Set into the side of a mountain in Austria, 2,474 metres up, is the Top Mountain Crosspoint, Europe’s highest motorcycle museum. This monument to machinery attracts tens of thousands of visitors every year and has more than 300 bikes on display, from all around the world. We gave its co-founder, Attila Scheiber, a call to find out more.
Attila, Crosspoint is at the top of a mountain in Austria. An unlikely place for a bike museum. How did the idea come about?
We’re at the top of a very famous mountain road in Austria, the Timmelsjoch High Alpine Road. It’s a very nice, windy road, 33km long that takes you up to our ski lift, hotel and restaurant. There’s a great, panoramic view at the top. As it’s a toll road, people pay to use it. One day we thought “why not build a motorcycle museum here”. We’re big bike enthusiasts, so it made sense. We opened the museum in April 2016. Now we have 330 old motorcycles already, and more than 40,000 visitors a year. It’s open all year round.
That’s a lot of visitors. Have you got ambitions to grow the museum?
We have just started to double the size of the museum. We’re building another wing so that in the near future it will be much, much bigger. We’re also planning a motorcycle experience, where people can sit on them, start them up, take part in a visual ride over a famous pass here. It’s not real riding, but it’s as close as many people get. We want to put on an experience for those people who’ve never had a motorcycle to get the feeling of riding. This is our aim for the future.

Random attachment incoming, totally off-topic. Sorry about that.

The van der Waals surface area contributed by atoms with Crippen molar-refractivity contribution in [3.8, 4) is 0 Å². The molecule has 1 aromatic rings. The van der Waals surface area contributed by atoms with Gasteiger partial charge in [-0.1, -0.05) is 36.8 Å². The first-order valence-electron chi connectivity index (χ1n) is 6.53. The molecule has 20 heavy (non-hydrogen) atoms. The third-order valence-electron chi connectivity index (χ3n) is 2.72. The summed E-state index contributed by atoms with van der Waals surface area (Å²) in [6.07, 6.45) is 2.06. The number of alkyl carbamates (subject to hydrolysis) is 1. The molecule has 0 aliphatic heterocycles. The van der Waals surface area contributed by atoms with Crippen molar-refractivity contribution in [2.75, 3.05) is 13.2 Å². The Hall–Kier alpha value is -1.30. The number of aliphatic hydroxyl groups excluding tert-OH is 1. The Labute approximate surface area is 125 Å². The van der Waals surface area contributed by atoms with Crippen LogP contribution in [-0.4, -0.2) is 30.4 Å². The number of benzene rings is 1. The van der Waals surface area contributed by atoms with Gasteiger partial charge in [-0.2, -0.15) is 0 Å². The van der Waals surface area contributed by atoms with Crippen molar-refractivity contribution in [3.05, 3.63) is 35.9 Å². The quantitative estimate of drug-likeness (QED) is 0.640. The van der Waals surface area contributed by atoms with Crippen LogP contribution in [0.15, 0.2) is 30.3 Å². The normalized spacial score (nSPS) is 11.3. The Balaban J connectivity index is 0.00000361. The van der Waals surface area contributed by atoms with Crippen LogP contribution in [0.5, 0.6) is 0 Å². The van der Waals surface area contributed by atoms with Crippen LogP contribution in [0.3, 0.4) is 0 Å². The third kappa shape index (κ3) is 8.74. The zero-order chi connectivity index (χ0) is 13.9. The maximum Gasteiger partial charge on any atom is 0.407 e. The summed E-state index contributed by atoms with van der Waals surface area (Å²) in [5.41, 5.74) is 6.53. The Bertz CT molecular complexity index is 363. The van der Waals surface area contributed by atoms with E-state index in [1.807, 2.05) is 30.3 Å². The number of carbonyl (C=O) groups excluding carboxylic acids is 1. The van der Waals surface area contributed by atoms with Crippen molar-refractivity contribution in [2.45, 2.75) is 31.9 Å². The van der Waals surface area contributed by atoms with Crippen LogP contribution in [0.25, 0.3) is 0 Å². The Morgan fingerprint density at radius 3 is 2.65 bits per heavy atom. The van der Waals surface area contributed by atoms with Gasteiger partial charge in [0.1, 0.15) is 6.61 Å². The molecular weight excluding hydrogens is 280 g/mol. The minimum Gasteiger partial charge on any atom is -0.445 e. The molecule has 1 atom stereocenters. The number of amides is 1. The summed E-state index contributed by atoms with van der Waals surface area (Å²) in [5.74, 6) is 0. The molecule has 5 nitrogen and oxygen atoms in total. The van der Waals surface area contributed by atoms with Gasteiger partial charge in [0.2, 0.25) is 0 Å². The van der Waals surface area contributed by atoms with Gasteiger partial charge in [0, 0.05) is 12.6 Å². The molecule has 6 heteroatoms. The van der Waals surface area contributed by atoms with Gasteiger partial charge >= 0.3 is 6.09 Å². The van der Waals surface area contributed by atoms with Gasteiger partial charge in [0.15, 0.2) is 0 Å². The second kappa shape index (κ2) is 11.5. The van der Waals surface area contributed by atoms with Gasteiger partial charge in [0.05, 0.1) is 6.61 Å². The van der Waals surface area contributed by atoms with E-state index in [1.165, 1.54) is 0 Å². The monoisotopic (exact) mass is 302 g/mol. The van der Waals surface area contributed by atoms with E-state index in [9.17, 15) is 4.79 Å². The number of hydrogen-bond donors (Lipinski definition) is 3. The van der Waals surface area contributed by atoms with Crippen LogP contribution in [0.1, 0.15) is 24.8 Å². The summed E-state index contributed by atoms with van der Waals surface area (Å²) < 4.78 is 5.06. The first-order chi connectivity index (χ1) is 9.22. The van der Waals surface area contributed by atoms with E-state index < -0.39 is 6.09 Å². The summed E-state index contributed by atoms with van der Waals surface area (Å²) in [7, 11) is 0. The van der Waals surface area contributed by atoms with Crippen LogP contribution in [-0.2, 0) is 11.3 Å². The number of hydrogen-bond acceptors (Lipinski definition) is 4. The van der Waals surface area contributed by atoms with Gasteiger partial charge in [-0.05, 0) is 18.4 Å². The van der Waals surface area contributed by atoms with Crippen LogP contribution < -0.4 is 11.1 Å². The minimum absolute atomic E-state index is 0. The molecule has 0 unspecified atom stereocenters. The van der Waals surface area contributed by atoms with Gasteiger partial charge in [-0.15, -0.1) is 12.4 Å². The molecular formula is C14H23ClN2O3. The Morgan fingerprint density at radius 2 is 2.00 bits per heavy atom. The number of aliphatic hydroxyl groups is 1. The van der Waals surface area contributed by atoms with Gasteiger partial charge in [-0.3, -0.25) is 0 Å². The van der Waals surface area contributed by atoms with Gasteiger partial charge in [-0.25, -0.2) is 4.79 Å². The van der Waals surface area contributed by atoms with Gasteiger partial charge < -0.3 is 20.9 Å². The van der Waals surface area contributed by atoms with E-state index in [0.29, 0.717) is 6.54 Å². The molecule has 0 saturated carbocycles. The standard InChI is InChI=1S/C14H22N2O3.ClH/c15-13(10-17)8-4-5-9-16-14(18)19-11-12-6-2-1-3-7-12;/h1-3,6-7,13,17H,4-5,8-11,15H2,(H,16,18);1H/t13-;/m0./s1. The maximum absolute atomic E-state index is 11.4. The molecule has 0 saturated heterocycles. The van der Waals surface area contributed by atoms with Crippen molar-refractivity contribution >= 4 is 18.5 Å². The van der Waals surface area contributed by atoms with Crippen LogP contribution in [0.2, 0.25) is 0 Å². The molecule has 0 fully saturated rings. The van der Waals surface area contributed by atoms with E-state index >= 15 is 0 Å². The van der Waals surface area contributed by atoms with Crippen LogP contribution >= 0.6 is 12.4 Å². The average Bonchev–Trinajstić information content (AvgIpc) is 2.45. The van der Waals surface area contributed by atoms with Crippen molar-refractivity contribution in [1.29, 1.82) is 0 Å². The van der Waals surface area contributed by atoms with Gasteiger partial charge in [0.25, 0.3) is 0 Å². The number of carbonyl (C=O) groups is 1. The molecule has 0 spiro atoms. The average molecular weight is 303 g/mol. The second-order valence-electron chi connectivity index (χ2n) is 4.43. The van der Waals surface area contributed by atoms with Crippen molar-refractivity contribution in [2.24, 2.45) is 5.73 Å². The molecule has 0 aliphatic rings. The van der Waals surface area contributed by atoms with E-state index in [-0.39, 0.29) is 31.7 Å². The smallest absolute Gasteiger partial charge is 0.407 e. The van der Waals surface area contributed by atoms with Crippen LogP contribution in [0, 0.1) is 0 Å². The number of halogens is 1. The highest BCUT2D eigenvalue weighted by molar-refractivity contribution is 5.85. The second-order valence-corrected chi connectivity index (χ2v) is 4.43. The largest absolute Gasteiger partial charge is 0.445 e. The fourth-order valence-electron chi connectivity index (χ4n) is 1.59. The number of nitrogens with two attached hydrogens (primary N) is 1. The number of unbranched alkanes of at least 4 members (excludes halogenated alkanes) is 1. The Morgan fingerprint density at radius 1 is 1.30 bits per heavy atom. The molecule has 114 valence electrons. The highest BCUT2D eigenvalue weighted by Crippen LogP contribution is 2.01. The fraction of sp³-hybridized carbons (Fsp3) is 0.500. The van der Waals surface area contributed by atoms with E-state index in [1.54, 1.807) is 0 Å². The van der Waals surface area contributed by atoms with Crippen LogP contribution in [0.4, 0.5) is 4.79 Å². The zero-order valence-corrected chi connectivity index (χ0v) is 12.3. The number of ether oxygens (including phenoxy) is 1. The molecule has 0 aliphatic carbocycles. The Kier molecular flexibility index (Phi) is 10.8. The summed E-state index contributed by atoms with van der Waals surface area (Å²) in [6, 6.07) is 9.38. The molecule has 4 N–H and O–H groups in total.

Is there anything else like that in the world?
I don’t think so. Our ambition is definitely to have the best motorcycle museum in Europe.
Do you specialise in exhibiting a certain type of bike?
They are from every country that ever produced bikes. The British part of the museum is very big. After all, it’s the motherland of motorcycles. We’ve got more than 120 different brands in the museum. The most important thing is the bikes have to be old.
Do you buy all the bikes?
We own 80% of them. We display some bikes from a collector, who owns more than 400. But he won’t give us all of his bikes [LAUGHS]. But in the future, it will be 50% ours and 50% loaned.
How do you maintain all these bikes?
We built a garage and have one mechanic who always works for the museum. In the summer, when it’s busier, we bring in another two mechanics (who in the winter are preparing the ski slopes).
How did your love for bikes come about?
I have a twin brother who runs the museum with me. When we were six, our father gave us a Gilera, a small 50cc Italian bike. Soon after, we built our first trials machine. As we grew up, the bikes got bigger and, by the age of 18, I had seven bikes already. And then the real love started. We could ride on the roads.
You can only pick one bike in the museum as your favourite. What is it?
This is the most complicated question [laughs]. If I was to choose a touring bike, it would be a Brough Superior SS100, from 1939. Or an Indian from 1948. I have 10 favourites. [laughs]
How has the pandemic affected visitor numbers?
It was a big problem for us. We had to close our ski area really early, like in mid-March. That wasn’t very helpful for us. But then the business picked up again and the summer tourism in Austria wasn’t too bad.
Take a virtual tour here: